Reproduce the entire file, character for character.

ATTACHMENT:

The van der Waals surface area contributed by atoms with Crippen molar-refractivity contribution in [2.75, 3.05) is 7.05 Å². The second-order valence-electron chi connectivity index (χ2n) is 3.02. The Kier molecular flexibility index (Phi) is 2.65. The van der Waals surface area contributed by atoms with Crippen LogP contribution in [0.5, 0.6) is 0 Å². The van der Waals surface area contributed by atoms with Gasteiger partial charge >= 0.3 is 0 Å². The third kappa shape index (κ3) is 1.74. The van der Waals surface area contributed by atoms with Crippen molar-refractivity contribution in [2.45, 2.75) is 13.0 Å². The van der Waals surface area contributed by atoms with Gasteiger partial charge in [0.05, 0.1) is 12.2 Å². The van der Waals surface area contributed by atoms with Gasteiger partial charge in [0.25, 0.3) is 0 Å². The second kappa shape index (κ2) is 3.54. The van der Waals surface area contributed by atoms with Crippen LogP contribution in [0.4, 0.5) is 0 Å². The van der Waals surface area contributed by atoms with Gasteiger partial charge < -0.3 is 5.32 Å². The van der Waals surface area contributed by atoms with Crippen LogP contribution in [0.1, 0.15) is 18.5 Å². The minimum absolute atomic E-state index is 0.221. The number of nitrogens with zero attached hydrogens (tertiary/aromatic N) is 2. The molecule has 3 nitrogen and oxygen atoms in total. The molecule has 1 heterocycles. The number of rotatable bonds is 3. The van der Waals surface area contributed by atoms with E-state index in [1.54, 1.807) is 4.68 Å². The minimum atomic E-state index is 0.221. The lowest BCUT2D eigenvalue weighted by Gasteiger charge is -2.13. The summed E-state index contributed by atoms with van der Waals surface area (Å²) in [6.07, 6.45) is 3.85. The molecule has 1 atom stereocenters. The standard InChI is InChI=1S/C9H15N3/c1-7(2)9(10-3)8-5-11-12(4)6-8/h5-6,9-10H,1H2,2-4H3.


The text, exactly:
The van der Waals surface area contributed by atoms with Crippen molar-refractivity contribution in [2.75, 3.05) is 7.05 Å². The second-order valence-electron chi connectivity index (χ2n) is 3.02. The Kier molecular flexibility index (Phi) is 2.65. The van der Waals surface area contributed by atoms with Crippen LogP contribution in [0.5, 0.6) is 0 Å². The van der Waals surface area contributed by atoms with Gasteiger partial charge >= 0.3 is 0 Å². The third kappa shape index (κ3) is 1.74. The van der Waals surface area contributed by atoms with Crippen molar-refractivity contribution in [2.45, 2.75) is 13.0 Å². The van der Waals surface area contributed by atoms with Gasteiger partial charge in [0.05, 0.1) is 12.2 Å². The van der Waals surface area contributed by atoms with Gasteiger partial charge in [0.25, 0.3) is 0 Å². The second kappa shape index (κ2) is 3.54. The van der Waals surface area contributed by atoms with Crippen LogP contribution in [0.4, 0.5) is 0 Å². The van der Waals surface area contributed by atoms with Gasteiger partial charge < -0.3 is 5.32 Å². The van der Waals surface area contributed by atoms with Crippen LogP contribution in [0.1, 0.15) is 18.5 Å². The minimum absolute atomic E-state index is 0.221. The number of nitrogens with zero attached hydrogens (tertiary/aromatic N) is 2. The molecule has 3 nitrogen and oxygen atoms in total. The molecule has 1 heterocycles. The number of rotatable bonds is 3. The van der Waals surface area contributed by atoms with E-state index in [1.54, 1.807) is 4.68 Å². The minimum atomic E-state index is 0.221. The lowest BCUT2D eigenvalue weighted by Gasteiger charge is -2.13. The summed E-state index contributed by atoms with van der Waals surface area (Å²) in [6.07, 6.45) is 3.85. The molecule has 1 atom stereocenters. The standard InChI is InChI=1S/C9H15N3/c1-7(2)9(10-3)8-5-11-12(4)6-8/h5-6,9-10H,1H2,2-4H3.